Wecht and Schutzman Like Challenge on Mats

It’s quite evident to anyone who has watched Emma Wecht and Sydney Schutzman play soccer that they are very physical players who push themselves and don’t shy away from challenges. Now, they have taken that moxie to another level by joining the Foxes wrestling team.

Emma, a senior, and Sydney, a freshman, have always been “out-of-the-box” thinkers, and, after repeated attempts to recruit them by former head coach Ron Frank, the two athletes finally convinced their parents to allow them to participate in the grueling sport. Their foray into the program now places them among a group of Fox Chapel Area female wrestlers that dates back to 1997.

“We’ve had six or seven girls in our program,” says head coach Michael Frank. “Our very first female wrestler now has her sons participating in our youth and middle school programs. Jordana Matamoros (2019 alum) was the program’s most recent successful female wrestler. She finished her career with a 40-32 record, earned all-county honors in her senior year, and placed sixth in the WPIAL Class 3A Section 3.”

One thing every female wrestler learns quickly is that they are no different from their male counterparts. They are not considered “girls,” but athletes who are expected to work every bit as hard as the guys. Emma and Sydney are meeting those standards – and more.

 From Soccer Players and Spectators to Active Grapplers

Emma Wecht

Emma’s history with soccer, which she’s played since she was 8, includes being honored with the Foxes rookie of the year award. She was voted by coaches to receive All-WPIAL status and has played on an elite club team for many years.

Sydney, who plays holding center midfielder for the high school, got interested in soccer when she was 3. She started as a freshman this season, and she also plays on the Foxes lacrosse team.

Sydney Schutzman

Prior to this year, neither player had any experience with wrestling, other than as a spectator. But once soccer ended, the two friends were looking for something that would challenge them and test their physical and mental competence. They found that in wrestling.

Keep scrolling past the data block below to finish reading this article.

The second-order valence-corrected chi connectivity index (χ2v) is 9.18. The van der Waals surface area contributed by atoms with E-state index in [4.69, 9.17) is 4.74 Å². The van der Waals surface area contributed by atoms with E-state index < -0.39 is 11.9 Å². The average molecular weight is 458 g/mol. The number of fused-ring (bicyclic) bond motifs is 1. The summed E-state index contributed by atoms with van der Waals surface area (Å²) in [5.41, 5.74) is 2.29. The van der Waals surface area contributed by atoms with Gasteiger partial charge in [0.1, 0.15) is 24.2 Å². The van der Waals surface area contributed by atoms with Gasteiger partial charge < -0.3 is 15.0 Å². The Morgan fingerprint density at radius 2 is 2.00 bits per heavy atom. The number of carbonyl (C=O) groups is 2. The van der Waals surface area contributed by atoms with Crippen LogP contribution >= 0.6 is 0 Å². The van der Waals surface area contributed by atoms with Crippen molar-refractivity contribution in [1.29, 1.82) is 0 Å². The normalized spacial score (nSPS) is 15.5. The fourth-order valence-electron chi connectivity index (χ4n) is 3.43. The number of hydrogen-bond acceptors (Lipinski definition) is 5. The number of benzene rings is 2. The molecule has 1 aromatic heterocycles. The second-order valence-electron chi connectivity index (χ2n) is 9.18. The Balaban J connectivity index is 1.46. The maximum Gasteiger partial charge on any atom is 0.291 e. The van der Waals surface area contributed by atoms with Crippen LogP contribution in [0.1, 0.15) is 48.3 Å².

Emma became interested in wrestling after watching her older brother, Alex, a 2020 alum, become more built and stronger from playing the sport. When he started working out more, he catapulted into one of the strongest players for his size on the football team and won numerous medals and awards in both sports. The self-control and focus required for a one-on-one sport like wrestling also interested Emma, who had always played team sports.

“I decided to wrestle because it’s a great sport that takes discipline, both physically and mentally,” explains Emma, who will play soccer for Denison University in Ohio. “I think my strengths are that I am strong and focused. I just love sports, and I love working out.

“Alex still wrestles (at Trinity College) and he is in great shape. It takes a lot of discipline and you have to keep yourself motivated and keep working hard to be stronger all of the time. It’s a different kind of training than I’ve ever done before. It’s not easy, but I really like it.”

Emma says the extra power she has gained from practices and daily weight training, has even helped her to master one of Alex’s signature moves – the body slam – where she picks up an opponent and tosses him or her down on the mat.

Sydney had wanted to join the team since she was in middle school, but her parents were a little reluctant to let her wrestle. With their blessing, she finally got the chance.

“I love playing very aggressively, and I like the more uncommon sports for girls,” Sydney says. “I think my strengths are that I am very competitive and have a lot of fight in me. I’m learning that I am a lot stronger than I thought, and this has helped me be more physical in other sports. It’s also helped me to build more upper body strength.”

She continues, “I think my best move is the double leg takedown. I like it because it just came naturally to me and is one of the few I remembered how to do and do it correctly. It has been pretty easy to learn the moves, but it’s pretty difficult to remember them and know when and how to use them in a regular match.”

Despite being disappointed that the beginning of the season was cut short due to the pandemic, Emma and Sydney remain enthusiastic about their newfound sport and the feelings of empowerment and self-reliance that have come with it.

Coach Mike Frank adds, “This season has been very unusual with the mandated break, but the girls returned to practice with the same enthusiasm and work ethic. The coaching staff is very excited to continue to help them develop as athletes and young adults. Since our upperclassmen competed with Jordana, having girls as part of our team has never been something that is unusual to the group. We have always talked about wrestling being the greatest sport because it fits all types of individuals, and that is true for gender as well. Our team leaders have incorporated and included the girls like they would any other individual who walks through the door.”